Eric Seh 2018
Esmaspäev, 19 Märts 2018 19:00
Eesti Elu / Estonian Life Online
My name is Eric Sehr, and I have had the privilege of serving as a Director on the Estonian House Board for nearly three years. Like Veiko Parming at our first, and Urve Tamberg at our second information meeting, I wanted to share why I have chosen to be involved in this project.
Like most of you here tonight, I have a long history with this building. Coming here has connected me to so many positive things in my life.
Coming here connected me to the city and the Estonian community. I remember that the trip to Broadview was a weekly adventure. Some of my earliest memories involve making the crosstown journey with my Ema or Vanaisa on Saturday mornings. It opened my eyes to how the city was bigger than just my neighbourhood and school. I connected with people who where from across the region - from different schools, different neighbourhoods, who had different friends. But we all came to Eesti Maja every Saturday. We were all Eestlased.
Coming here also connected me to our organizations. I still remember the excitement of going upstairs to the bank as an 11 or 12-year old to open my first bank account.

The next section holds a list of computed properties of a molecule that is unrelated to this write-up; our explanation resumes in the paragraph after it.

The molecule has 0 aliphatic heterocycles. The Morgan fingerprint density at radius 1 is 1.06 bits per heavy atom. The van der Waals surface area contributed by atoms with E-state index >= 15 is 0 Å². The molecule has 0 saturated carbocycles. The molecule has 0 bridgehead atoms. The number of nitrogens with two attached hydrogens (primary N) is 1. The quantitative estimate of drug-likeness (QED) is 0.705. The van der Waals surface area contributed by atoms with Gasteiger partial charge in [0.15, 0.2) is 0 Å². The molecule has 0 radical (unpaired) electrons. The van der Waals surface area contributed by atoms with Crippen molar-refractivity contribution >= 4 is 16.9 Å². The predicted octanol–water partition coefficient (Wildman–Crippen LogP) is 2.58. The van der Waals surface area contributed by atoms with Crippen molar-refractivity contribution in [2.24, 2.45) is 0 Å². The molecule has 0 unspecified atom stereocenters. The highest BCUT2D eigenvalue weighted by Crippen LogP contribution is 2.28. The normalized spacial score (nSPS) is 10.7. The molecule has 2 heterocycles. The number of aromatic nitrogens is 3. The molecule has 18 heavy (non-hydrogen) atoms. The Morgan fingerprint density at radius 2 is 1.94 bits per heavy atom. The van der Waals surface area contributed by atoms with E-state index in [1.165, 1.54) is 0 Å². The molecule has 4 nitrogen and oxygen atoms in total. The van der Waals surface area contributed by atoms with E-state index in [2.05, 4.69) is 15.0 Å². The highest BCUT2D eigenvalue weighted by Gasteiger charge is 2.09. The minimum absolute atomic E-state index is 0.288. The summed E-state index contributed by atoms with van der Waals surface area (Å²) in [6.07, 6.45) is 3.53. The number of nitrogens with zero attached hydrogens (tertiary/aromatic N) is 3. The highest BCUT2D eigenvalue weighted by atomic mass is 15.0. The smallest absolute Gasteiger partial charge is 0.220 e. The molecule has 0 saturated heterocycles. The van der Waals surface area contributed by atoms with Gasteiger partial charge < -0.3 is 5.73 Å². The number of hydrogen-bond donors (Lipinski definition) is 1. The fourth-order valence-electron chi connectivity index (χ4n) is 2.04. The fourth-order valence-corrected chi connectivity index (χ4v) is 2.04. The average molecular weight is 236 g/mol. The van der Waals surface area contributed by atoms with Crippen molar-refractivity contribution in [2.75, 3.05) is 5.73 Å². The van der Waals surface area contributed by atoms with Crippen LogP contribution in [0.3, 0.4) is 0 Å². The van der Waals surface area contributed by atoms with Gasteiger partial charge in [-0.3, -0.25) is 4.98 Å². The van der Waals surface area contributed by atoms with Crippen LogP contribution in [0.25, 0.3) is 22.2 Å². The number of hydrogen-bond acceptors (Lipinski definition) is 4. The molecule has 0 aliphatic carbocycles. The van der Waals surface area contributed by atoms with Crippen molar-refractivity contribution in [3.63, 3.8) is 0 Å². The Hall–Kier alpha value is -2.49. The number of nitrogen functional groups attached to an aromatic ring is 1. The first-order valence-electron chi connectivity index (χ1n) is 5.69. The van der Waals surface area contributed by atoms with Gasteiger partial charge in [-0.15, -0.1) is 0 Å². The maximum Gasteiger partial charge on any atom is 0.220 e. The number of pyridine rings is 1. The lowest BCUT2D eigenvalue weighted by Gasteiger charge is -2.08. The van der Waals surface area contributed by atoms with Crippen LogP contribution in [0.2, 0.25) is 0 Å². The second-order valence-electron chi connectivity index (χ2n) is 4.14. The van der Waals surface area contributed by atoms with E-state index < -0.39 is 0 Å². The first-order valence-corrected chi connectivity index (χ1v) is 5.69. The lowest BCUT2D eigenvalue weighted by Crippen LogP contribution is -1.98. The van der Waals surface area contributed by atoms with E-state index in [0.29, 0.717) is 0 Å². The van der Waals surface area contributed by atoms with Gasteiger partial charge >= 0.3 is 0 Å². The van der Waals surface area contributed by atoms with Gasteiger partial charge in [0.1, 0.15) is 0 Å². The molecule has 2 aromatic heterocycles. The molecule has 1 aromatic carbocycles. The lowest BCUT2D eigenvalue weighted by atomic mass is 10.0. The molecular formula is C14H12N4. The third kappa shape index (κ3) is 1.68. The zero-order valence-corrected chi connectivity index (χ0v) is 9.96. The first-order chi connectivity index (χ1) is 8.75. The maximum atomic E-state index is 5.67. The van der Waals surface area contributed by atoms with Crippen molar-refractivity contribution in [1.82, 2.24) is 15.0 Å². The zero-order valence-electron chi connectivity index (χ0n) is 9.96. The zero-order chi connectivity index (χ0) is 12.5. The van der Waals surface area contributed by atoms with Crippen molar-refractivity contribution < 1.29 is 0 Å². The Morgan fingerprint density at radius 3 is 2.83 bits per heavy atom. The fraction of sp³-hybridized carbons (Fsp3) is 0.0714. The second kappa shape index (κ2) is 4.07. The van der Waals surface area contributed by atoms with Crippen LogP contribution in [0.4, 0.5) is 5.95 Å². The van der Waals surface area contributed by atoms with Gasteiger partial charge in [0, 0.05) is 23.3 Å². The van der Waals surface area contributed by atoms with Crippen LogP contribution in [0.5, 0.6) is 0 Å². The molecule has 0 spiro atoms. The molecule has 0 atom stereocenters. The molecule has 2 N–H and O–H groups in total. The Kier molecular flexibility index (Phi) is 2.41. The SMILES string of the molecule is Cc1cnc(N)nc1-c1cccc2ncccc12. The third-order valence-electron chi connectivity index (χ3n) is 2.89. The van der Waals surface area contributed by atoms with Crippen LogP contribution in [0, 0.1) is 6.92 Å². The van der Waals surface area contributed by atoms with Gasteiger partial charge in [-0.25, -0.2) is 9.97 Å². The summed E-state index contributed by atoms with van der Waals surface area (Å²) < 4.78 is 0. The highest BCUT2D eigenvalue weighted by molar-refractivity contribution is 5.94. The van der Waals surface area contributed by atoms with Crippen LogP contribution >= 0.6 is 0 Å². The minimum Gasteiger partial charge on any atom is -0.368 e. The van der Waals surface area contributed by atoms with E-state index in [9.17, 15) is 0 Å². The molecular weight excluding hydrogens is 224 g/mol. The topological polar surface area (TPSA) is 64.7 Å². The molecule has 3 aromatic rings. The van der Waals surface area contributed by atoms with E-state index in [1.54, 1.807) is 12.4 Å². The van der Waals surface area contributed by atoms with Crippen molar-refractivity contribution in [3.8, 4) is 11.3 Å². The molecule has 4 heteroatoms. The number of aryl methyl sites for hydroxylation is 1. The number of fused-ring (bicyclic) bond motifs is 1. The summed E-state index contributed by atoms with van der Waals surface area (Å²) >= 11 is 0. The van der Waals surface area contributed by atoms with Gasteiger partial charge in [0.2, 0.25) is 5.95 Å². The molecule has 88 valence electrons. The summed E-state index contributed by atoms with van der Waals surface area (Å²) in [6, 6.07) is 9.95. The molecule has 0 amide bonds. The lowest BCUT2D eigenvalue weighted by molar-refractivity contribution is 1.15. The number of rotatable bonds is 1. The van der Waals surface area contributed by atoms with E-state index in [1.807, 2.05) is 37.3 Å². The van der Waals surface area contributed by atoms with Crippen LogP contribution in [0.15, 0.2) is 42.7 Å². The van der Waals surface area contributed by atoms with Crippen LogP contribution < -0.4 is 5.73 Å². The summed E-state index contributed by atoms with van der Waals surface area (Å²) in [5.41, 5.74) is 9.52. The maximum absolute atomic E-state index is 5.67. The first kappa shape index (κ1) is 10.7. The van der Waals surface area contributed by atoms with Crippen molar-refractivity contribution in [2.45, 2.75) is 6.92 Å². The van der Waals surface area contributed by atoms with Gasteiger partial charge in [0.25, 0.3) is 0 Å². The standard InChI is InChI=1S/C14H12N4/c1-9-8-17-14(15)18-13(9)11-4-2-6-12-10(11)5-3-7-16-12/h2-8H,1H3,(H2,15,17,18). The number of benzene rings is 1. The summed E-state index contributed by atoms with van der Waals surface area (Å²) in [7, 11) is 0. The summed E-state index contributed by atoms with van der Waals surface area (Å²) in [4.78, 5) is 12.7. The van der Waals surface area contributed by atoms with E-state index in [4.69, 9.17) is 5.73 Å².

And for me the greatest gift was that coming here connected me to my Vanaema and my Vanaisa. In this building, I studied their language, sang their songs, learned their history, and was humbled by their sacrifices.
In all those years of coming here, I took this place for granted. In my mind, my grandparents built this place. They would look after it, just as they looked after everything else.
But obviously this was not the case. As time passes, we have to take responsibility and ownership of the legacies that our parents and grandparents leave us.
I first felt the true weight of this responsibility in September 2016. I had been on the Board of Eesti Maja for a year and half and we faced two major issues.